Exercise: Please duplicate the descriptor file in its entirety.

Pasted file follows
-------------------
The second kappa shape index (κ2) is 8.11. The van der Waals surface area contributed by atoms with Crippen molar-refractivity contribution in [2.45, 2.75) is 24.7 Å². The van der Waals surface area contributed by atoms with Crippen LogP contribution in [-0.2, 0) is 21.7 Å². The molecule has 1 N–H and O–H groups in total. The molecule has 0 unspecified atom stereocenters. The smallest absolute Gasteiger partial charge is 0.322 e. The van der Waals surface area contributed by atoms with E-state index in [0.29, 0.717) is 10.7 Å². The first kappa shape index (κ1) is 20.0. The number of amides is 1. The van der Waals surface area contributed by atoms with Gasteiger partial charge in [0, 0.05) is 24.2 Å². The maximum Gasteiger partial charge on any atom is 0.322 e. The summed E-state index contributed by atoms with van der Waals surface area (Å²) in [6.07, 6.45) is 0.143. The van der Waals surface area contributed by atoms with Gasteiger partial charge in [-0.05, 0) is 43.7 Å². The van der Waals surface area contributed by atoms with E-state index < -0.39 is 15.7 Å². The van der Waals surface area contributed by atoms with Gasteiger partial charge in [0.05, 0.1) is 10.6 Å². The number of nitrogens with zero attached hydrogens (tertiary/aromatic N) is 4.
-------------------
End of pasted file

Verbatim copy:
The second kappa shape index (κ2) is 8.11. The van der Waals surface area contributed by atoms with Crippen molar-refractivity contribution in [2.45, 2.75) is 24.7 Å². The van der Waals surface area contributed by atoms with Crippen LogP contribution in [-0.2, 0) is 21.7 Å². The molecule has 1 N–H and O–H groups in total. The molecule has 0 unspecified atom stereocenters. The smallest absolute Gasteiger partial charge is 0.322 e. The van der Waals surface area contributed by atoms with E-state index in [0.29, 0.717) is 10.7 Å². The first kappa shape index (κ1) is 20.0. The number of amides is 1. The van der Waals surface area contributed by atoms with Gasteiger partial charge in [0, 0.05) is 24.2 Å². The maximum Gasteiger partial charge on any atom is 0.322 e. The summed E-state index contributed by atoms with van der Waals surface area (Å²) in [6.07, 6.45) is 0.143. The van der Waals surface area contributed by atoms with Gasteiger partial charge in [-0.05, 0) is 43.7 Å². The van der Waals surface area contributed by atoms with E-state index < -0.39 is 15.7 Å². The van der Waals surface area contributed by atoms with Gasteiger partial charge in [0.05, 0.1) is 10.6 Å². The number of nitrogens with zero attached hydrogens (tertiary/aromatic N) is 4.